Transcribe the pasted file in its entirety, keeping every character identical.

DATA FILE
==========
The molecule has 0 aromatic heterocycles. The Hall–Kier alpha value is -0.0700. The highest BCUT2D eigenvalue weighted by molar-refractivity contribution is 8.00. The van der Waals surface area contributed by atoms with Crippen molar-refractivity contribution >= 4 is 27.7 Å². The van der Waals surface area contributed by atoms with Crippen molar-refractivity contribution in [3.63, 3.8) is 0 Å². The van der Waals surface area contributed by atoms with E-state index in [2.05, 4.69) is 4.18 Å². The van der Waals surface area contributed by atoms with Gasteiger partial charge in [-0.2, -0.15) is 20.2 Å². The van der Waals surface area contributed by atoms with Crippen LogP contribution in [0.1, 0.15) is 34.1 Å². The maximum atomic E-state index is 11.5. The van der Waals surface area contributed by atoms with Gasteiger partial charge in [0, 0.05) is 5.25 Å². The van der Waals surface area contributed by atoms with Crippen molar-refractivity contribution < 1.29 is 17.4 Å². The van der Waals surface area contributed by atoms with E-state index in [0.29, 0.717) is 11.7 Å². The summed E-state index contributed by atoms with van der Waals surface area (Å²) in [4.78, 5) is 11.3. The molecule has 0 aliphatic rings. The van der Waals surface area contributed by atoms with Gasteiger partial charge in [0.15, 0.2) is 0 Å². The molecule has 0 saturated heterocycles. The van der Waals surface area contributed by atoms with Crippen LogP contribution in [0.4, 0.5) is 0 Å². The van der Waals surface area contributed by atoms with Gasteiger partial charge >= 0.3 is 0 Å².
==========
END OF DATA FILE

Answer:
The molecule has 0 aromatic heterocycles. The Hall–Kier alpha value is -0.0700. The highest BCUT2D eigenvalue weighted by molar-refractivity contribution is 8.00. The van der Waals surface area contributed by atoms with Crippen molar-refractivity contribution >= 4 is 27.7 Å². The van der Waals surface area contributed by atoms with Crippen molar-refractivity contribution in [3.63, 3.8) is 0 Å². The van der Waals surface area contributed by atoms with E-state index in [2.05, 4.69) is 4.18 Å². The van der Waals surface area contributed by atoms with Gasteiger partial charge in [-0.2, -0.15) is 20.2 Å². The van der Waals surface area contributed by atoms with Crippen LogP contribution in [0.1, 0.15) is 34.1 Å². The maximum atomic E-state index is 11.5. The van der Waals surface area contributed by atoms with Gasteiger partial charge in [0, 0.05) is 5.25 Å². The van der Waals surface area contributed by atoms with Crippen molar-refractivity contribution < 1.29 is 17.4 Å². The van der Waals surface area contributed by atoms with E-state index in [0.29, 0.717) is 11.7 Å². The summed E-state index contributed by atoms with van der Waals surface area (Å²) in [4.78, 5) is 11.3. The molecule has 0 aliphatic rings. The van der Waals surface area contributed by atoms with Gasteiger partial charge in [0.15, 0.2) is 0 Å². The molecule has 0 saturated heterocycles. The van der Waals surface area contributed by atoms with Crippen LogP contribution in [0.4, 0.5) is 0 Å². The van der Waals surface area contributed by atoms with Gasteiger partial charge >= 0.3 is 0 Å².